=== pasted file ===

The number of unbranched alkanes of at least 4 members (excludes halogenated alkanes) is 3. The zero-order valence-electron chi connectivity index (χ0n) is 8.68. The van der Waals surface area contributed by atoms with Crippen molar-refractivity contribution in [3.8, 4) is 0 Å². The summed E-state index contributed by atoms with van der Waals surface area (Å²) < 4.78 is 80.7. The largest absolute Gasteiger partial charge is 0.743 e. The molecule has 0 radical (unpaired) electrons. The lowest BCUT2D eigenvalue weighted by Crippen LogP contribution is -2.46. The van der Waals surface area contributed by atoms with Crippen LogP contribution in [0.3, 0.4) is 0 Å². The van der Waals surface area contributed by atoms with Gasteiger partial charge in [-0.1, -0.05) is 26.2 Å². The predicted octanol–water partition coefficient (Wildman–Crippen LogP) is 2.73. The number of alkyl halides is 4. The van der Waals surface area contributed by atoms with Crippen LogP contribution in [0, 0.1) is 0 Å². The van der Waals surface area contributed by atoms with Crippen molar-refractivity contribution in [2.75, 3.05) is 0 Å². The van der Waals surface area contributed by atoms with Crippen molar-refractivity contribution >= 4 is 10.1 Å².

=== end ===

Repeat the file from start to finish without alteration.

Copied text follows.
The number of unbranched alkanes of at least 4 members (excludes halogenated alkanes) is 3. The zero-order valence-electron chi connectivity index (χ0n) is 8.68. The van der Waals surface area contributed by atoms with Crippen molar-refractivity contribution in [3.8, 4) is 0 Å². The summed E-state index contributed by atoms with van der Waals surface area (Å²) < 4.78 is 80.7. The largest absolute Gasteiger partial charge is 0.743 e. The molecule has 0 radical (unpaired) electrons. The lowest BCUT2D eigenvalue weighted by Crippen LogP contribution is -2.46. The van der Waals surface area contributed by atoms with Crippen LogP contribution in [0.3, 0.4) is 0 Å². The van der Waals surface area contributed by atoms with Gasteiger partial charge in [-0.1, -0.05) is 26.2 Å². The predicted octanol–water partition coefficient (Wildman–Crippen LogP) is 2.73. The number of alkyl halides is 4. The van der Waals surface area contributed by atoms with Crippen LogP contribution in [0, 0.1) is 0 Å². The van der Waals surface area contributed by atoms with Crippen molar-refractivity contribution in [2.75, 3.05) is 0 Å². The van der Waals surface area contributed by atoms with Crippen molar-refractivity contribution >= 4 is 10.1 Å².